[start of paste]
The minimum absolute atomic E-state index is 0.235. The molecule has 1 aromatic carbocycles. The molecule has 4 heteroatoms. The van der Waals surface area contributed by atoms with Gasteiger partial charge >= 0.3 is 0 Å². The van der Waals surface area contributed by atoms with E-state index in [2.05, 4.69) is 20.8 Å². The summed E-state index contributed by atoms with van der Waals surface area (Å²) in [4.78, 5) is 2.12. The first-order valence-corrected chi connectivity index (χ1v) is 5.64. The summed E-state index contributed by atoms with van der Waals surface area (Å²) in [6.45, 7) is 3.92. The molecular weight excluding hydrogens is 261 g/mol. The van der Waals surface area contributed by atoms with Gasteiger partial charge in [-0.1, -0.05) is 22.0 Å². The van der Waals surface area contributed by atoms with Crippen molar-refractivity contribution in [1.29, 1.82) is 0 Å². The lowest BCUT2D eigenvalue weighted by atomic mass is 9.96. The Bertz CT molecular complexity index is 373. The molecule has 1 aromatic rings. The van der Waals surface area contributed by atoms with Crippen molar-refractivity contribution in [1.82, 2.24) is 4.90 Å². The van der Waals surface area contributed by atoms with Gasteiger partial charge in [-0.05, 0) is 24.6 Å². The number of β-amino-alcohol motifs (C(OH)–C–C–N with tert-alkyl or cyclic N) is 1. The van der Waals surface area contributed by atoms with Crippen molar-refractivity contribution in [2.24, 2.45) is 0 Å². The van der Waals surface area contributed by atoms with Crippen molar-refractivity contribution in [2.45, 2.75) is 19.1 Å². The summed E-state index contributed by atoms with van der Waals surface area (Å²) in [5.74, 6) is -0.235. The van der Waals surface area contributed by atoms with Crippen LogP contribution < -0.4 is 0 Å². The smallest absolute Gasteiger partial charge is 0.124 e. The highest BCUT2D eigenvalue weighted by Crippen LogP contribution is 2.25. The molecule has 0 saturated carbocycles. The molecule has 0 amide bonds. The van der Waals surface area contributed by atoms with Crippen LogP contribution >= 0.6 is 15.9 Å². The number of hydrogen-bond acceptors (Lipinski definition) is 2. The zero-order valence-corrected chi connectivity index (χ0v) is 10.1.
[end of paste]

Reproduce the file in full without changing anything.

The minimum absolute atomic E-state index is 0.235. The molecule has 1 aromatic carbocycles. The molecule has 4 heteroatoms. The van der Waals surface area contributed by atoms with Gasteiger partial charge >= 0.3 is 0 Å². The van der Waals surface area contributed by atoms with E-state index in [2.05, 4.69) is 20.8 Å². The summed E-state index contributed by atoms with van der Waals surface area (Å²) in [4.78, 5) is 2.12. The first-order valence-corrected chi connectivity index (χ1v) is 5.64. The summed E-state index contributed by atoms with van der Waals surface area (Å²) in [6.45, 7) is 3.92. The molecular weight excluding hydrogens is 261 g/mol. The van der Waals surface area contributed by atoms with Gasteiger partial charge in [-0.1, -0.05) is 22.0 Å². The van der Waals surface area contributed by atoms with Crippen molar-refractivity contribution in [1.29, 1.82) is 0 Å². The lowest BCUT2D eigenvalue weighted by atomic mass is 9.96. The Bertz CT molecular complexity index is 373. The molecule has 1 aromatic rings. The van der Waals surface area contributed by atoms with Crippen molar-refractivity contribution in [1.82, 2.24) is 4.90 Å². The van der Waals surface area contributed by atoms with Gasteiger partial charge in [-0.05, 0) is 24.6 Å². The number of β-amino-alcohol motifs (C(OH)–C–C–N with tert-alkyl or cyclic N) is 1. The van der Waals surface area contributed by atoms with Crippen molar-refractivity contribution in [2.24, 2.45) is 0 Å². The van der Waals surface area contributed by atoms with Crippen molar-refractivity contribution in [2.45, 2.75) is 19.1 Å². The summed E-state index contributed by atoms with van der Waals surface area (Å²) in [5.74, 6) is -0.235. The van der Waals surface area contributed by atoms with Crippen LogP contribution < -0.4 is 0 Å². The smallest absolute Gasteiger partial charge is 0.124 e. The highest BCUT2D eigenvalue weighted by Crippen LogP contribution is 2.25. The molecule has 0 saturated carbocycles. The molecule has 0 amide bonds. The van der Waals surface area contributed by atoms with Crippen LogP contribution >= 0.6 is 15.9 Å². The number of hydrogen-bond acceptors (Lipinski definition) is 2. The zero-order valence-corrected chi connectivity index (χ0v) is 10.1.